Top 5... - July 24, 2015

Five of the nation's favourite 80s Number Ones (and the stories behind the music)
by James
James
by James hmv London, Bio "Like the legend of the Phoenix, I've just eaten a whole packet of chocolate HobNobs..." Editor, hmv.com

Five of the nation's favourite 80s Number Ones (and the stories behind the music)

This Saturday (July 25th) ITV will broadcast the latest in their The Nation's Favourite... series, in which the public vote for their favourite songs and which have previously included hits from Motown, Christmas tunes and hits from the 1970s.

This week though it's the turn of Number Ones from the 1980s and will feature some pop classics from the likes of Spandau Ballet, Culture Club and The Pet Shop Boys, among many others. As of today, you can also get your hands on a brand new compilation album featuring 60 of the biggest-selling tunes from the decade of big hair and shoulder pads, which you can preview and buy on the right-hand side of this page.

Each and every one of the songs included reached Number One in the UK Singles Chart and so most of them will need little introduction, but behind every song there's a story, so we picked five of the tracks from this weekend's programme and dug a little deeper to bring you the trials and tribulations behind five of the decade's biggest hits...


The Human League – 'Don't You Want Me'

Founded in 1977 by Martyn Ware and Ian Craig Marsh - who later recruited frontman Phil Oakey - The Human League's early output was much more avant-garde than the shimmering synth pop they became known for. In fact, by 1980 they were on the verge of being dropped by their record label after their first two albums failed to chart. Tensions between the band members were beginning to grow and, just two weeks before a major European tour, Ware and Marsh quit the band to form Heaven 17, leaving Oakey with the Human League name, but also all of the band's debt and tour obligations.

Oakey famously recruited Joanne Catherall and Susan Sulley after spotting the teenagers dancing in a Sheffield nightclub, despite their lack of musical experience, and began a turbulent tour in which the girls were often pelted with objects by audiences who wanted to see the original lineup. The press were equally unimpressed, criticising Oakey and his “dancing girls”. Now firmly on their last chance, the label hooked them up with producer Martin Rushent and they began work on their 1981 album, Dare.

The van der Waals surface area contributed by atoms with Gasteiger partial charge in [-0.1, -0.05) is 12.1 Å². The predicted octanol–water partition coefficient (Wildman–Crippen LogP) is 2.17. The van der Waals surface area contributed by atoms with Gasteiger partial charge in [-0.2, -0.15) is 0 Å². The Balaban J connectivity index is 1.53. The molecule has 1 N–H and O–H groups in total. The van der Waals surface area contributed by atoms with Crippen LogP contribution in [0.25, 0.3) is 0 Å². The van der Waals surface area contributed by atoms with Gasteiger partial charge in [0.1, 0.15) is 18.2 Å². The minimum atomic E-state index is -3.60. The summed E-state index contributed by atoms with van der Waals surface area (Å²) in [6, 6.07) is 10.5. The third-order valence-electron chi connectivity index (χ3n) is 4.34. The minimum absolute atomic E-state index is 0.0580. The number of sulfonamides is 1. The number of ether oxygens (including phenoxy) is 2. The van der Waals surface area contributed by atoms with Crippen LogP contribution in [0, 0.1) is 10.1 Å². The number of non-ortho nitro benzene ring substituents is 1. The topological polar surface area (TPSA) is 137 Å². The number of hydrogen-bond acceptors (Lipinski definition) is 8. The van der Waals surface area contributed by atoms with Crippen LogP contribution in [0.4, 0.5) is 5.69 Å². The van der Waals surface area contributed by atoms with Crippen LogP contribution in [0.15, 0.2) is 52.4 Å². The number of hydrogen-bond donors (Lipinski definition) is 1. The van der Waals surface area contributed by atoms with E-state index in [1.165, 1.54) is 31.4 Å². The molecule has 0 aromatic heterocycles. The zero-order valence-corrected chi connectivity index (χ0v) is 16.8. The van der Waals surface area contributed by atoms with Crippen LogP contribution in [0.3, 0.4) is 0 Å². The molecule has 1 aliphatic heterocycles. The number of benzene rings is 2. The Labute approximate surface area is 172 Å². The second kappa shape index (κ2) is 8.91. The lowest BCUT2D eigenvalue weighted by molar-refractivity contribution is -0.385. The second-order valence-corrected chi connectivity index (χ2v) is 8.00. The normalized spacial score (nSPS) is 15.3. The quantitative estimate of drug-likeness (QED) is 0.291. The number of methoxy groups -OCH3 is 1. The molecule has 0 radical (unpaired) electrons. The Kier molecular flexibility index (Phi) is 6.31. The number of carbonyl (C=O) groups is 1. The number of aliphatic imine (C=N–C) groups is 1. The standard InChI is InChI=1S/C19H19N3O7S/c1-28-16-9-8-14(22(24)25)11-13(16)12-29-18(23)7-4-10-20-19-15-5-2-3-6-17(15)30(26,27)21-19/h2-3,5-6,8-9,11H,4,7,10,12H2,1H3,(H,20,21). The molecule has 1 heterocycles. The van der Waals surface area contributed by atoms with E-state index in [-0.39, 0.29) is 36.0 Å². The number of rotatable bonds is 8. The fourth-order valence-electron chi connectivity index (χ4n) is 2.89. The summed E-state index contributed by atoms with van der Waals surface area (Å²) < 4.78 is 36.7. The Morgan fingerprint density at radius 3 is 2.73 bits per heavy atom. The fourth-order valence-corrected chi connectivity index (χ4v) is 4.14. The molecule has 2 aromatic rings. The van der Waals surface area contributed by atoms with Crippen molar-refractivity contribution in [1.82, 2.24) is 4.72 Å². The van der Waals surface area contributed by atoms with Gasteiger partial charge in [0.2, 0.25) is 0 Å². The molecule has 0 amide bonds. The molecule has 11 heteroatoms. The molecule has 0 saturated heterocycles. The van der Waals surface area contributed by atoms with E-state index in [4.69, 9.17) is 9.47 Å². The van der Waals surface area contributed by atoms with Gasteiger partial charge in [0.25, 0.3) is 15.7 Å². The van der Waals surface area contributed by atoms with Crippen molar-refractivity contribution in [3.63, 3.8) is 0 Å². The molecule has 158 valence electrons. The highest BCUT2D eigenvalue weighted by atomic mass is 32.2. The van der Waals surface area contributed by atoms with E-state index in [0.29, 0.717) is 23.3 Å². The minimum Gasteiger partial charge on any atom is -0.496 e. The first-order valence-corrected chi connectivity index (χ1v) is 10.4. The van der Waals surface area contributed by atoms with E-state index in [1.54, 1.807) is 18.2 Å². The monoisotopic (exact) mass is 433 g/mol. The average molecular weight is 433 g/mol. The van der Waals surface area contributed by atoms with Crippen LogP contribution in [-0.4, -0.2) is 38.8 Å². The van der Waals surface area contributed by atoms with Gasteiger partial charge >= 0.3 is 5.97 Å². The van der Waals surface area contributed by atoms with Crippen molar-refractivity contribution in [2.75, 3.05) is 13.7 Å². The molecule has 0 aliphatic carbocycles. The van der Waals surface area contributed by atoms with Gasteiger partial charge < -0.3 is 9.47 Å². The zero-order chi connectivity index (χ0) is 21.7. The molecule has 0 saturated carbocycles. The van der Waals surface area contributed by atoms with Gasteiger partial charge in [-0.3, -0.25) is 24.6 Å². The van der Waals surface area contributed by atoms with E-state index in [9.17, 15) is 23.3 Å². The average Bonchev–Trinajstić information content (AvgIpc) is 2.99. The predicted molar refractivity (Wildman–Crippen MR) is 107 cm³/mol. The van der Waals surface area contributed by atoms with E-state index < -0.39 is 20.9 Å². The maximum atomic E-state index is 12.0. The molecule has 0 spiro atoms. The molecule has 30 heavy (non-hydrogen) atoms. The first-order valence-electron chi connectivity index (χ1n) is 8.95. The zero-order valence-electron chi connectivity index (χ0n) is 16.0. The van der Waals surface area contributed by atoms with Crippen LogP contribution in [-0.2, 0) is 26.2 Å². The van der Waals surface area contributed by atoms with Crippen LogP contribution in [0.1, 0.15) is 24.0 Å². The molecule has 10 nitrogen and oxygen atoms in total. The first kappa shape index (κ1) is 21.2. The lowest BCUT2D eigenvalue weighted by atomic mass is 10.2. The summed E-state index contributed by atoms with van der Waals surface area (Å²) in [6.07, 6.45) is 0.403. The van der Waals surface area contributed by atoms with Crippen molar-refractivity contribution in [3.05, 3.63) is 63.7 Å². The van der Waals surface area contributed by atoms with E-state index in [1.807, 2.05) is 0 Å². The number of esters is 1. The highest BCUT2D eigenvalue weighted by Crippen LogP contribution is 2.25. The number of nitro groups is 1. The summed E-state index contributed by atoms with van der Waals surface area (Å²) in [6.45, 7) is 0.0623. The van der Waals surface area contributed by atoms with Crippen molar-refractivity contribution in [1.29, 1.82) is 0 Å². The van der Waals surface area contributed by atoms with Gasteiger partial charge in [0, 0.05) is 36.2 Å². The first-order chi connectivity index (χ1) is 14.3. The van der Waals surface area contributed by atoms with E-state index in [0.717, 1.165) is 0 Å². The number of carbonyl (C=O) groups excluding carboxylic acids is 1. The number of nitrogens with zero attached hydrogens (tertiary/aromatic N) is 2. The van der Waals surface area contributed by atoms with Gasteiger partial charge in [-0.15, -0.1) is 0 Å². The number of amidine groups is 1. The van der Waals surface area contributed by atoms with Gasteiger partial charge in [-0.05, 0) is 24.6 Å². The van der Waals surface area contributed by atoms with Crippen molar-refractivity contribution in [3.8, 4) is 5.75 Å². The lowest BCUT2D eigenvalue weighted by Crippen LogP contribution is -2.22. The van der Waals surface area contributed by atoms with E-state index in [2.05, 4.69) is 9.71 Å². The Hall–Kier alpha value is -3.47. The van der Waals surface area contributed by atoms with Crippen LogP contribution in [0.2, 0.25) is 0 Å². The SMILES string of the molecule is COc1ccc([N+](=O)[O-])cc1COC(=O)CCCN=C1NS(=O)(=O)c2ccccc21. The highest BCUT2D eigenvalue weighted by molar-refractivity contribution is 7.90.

Oakey's vocals for 'Don't You Want Me' were recorded, bizarrely, in the studio's toilet – Rushent thought the tiled walls made his voice sound better – and although his parts were recorded quickly, Susan's took a little more time. After over 60 unsuccessful takes the atmosphere was getting a little tense, but then Rushent says something weird happened: “At that point my four-year-old son James walked in, stark bollock naked apart from a pair of green wellingtons, and went 'Allo!' Sue just cracked up, it broke the ice and on the next take we got the missing lines I was after.” Phil and the girls went away while Rushent finished the track with keyboardist Jo Callis. Oakey initially hated the finished version, but after positive reactions from the label he relented and the rest, as they say, is history.

 


Madness – 'House of Fun'

Madness were one of many ska bands like The Specials and The Beat that enjoyed a wave of popularity in the early 1980s and they were signed to Stiff Records, owned and run by the notorious Dave Robinson who, according to legend, kept a baseball bat by the desk in his office as means of settling arguments with his artists (it is rumoured that this was the inspiration behind the cricket bat wielded by Spinal Tap manager Ian Faith).

'House of Fun' was originally titled 'Chemist Facade' and featured just the verse and the bridge of the song we now know, finishing with what was originally the hook line “this is a chemist, not a joke shop.” That changed when Robinson walked into the studio towards the end of the recording session and, after one listen, demanded “where's the f***ing chorus?!” The band's keyboardist Mike Barson immediately sat down at the piano and wrote the new chorus but, not wanting to re-record the entire track, engineer Alan Winstanley recorded this separately with the intention of splicing it into the rest of the track.